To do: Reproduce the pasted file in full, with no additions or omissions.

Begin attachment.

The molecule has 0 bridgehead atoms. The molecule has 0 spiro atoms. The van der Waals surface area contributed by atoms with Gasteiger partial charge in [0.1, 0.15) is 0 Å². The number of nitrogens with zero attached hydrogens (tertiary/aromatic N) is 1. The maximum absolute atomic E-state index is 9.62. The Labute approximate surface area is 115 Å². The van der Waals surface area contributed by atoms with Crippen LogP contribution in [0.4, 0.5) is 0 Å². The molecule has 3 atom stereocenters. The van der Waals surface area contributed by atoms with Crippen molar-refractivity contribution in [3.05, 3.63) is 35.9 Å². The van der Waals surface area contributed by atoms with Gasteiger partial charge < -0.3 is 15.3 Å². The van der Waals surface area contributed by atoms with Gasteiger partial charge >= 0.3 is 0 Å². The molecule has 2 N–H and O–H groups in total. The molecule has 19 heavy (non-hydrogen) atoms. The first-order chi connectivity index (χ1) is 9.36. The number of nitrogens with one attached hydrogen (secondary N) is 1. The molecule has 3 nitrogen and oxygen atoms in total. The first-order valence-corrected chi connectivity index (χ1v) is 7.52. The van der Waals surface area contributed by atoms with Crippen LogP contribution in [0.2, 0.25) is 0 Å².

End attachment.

The molecule has 0 bridgehead atoms. The molecule has 0 spiro atoms. The van der Waals surface area contributed by atoms with Gasteiger partial charge in [0.1, 0.15) is 0 Å². The number of nitrogens with zero attached hydrogens (tertiary/aromatic N) is 1. The maximum absolute atomic E-state index is 9.62. The Labute approximate surface area is 115 Å². The van der Waals surface area contributed by atoms with Crippen LogP contribution in [0.4, 0.5) is 0 Å². The molecule has 3 atom stereocenters. The van der Waals surface area contributed by atoms with Crippen molar-refractivity contribution in [3.05, 3.63) is 35.9 Å². The van der Waals surface area contributed by atoms with Gasteiger partial charge < -0.3 is 15.3 Å². The van der Waals surface area contributed by atoms with Gasteiger partial charge >= 0.3 is 0 Å². The molecule has 2 N–H and O–H groups in total. The molecule has 19 heavy (non-hydrogen) atoms. The first-order chi connectivity index (χ1) is 9.36. The number of nitrogens with one attached hydrogen (secondary N) is 1. The molecule has 3 nitrogen and oxygen atoms in total. The first-order valence-corrected chi connectivity index (χ1v) is 7.52. The van der Waals surface area contributed by atoms with Crippen LogP contribution in [0.2, 0.25) is 0 Å².